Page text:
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# Scientific Measurements

Scientific Measurements. Ch. 3 Go to teacherweb.com to print a copy of these for yourself. The International System of Measurement - SI. is commonly called the metric system in the United States. 1960: General Conference of Weights and Measures set standard for length, chose prefixes. Télécharger la présentation ## Scientific Measurements

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1. Scientific Measurements Ch. 3 Go to teacherweb.com to print a copy of these for yourself.

2. The International System of Measurement - SI • is commonly called the metric system in the United States. • 1960: General Conference of Weights and Measures set standard for length, chose prefixes.

3. The International System of Measurement - SI • Base Units: a defined unit in a system of measurement that is based on an object or event in the physical world. • Prefixes are used when referring to amounts greater than or smaller than the base unit • The prefixes are based on multiples of ten. • Regardless of the base unit, the entire metric system uses the same prefixes.

4. Standards • Time: frequency of microwave radiation given off by a cesium-133 atom • Length: distance light travels through a vacuum in 1/299792458 of a second. • Mass: a platinum – iridium metal cylinder

5. Never write a number without its units.

6. SI Units & Prefixes • Know the units and prefixes for SI. • Be able to arrange measurements from largest to smallest and convert related SI units.

7. Derived Units • a unit that is defined by a combination of base units. Ex. Volume, density • Volume: the space occupied by an object • solid objects with regular dimensions • Unit = cubic meter, m3, cm3 • Liquids and irregular shapes: • Unit = liter • 1mL = 1cm3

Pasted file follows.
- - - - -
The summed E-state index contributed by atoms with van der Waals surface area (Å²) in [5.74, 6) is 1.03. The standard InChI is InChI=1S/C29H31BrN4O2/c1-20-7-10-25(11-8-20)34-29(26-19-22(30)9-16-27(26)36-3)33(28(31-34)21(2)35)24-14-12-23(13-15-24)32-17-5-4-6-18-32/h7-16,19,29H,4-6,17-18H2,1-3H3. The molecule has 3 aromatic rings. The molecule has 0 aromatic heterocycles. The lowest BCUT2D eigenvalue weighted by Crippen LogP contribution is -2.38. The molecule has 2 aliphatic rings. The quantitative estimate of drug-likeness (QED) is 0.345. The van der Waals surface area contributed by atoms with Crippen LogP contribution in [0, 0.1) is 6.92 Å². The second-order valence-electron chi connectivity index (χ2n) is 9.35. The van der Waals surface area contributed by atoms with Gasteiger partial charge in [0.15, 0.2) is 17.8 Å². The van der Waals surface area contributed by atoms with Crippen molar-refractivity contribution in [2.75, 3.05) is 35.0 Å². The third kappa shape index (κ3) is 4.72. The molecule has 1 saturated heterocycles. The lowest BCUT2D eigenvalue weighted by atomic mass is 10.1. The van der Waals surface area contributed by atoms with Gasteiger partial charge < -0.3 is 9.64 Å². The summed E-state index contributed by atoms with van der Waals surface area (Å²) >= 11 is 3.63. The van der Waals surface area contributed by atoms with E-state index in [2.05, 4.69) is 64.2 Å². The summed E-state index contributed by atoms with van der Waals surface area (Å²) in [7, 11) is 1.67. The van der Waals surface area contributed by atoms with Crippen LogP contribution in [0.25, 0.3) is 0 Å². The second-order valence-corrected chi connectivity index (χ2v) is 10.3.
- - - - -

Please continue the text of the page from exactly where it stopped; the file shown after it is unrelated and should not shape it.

8. Density • Density - “heavy” vs. “light” • Ratio of mass per unit volume. • Unit = g/cm3 or g/mL • D = mass volume • Can be used to identify an unknown sample of matter • Ex) Every sample of pure Aluminum has the same density.

9. Temperature • Thermometer: liquids expand when heated & contract when cooled. • Celsius Scale: Anders Celsius. • Water Freezing point is 0C • Water Boiling point is 100C

10. Temperature • Kelvin Scale: Lord Kelvin (William Thomson) • Kelvin(K): SI unit for temperature • Water freezes at 273K • Water boils at 373K

11. Convert K and °C • Kelvin to °C: subtract 273. • Ex) 254K – 273 = -19°C • °C to Kelvin: add 273 • Ex) 45 °C + 273 = 318K

12. Convert the following 5. 298K to °C 6. 16 °C to K 7. 98 °C to K 8. 344K to °C 9. 209 °C to K 5. 25 °C 6. 289 K 7. 371 K 8. 71 °C 9. 482 K

13. Scientific Notation • Expresses numbers as a multiple of 2 factors: • a number greater than 1 but less than 10 and • 10 raised to a power, or exponent. • Tells you how many times the first factor must be multiplied by ten.

14. When a number larger than 1 is written in scientific notation, the exponent is POSITIVE • When numbers smaller than 1 are written in scientific notation, the exponent is NEGATIVE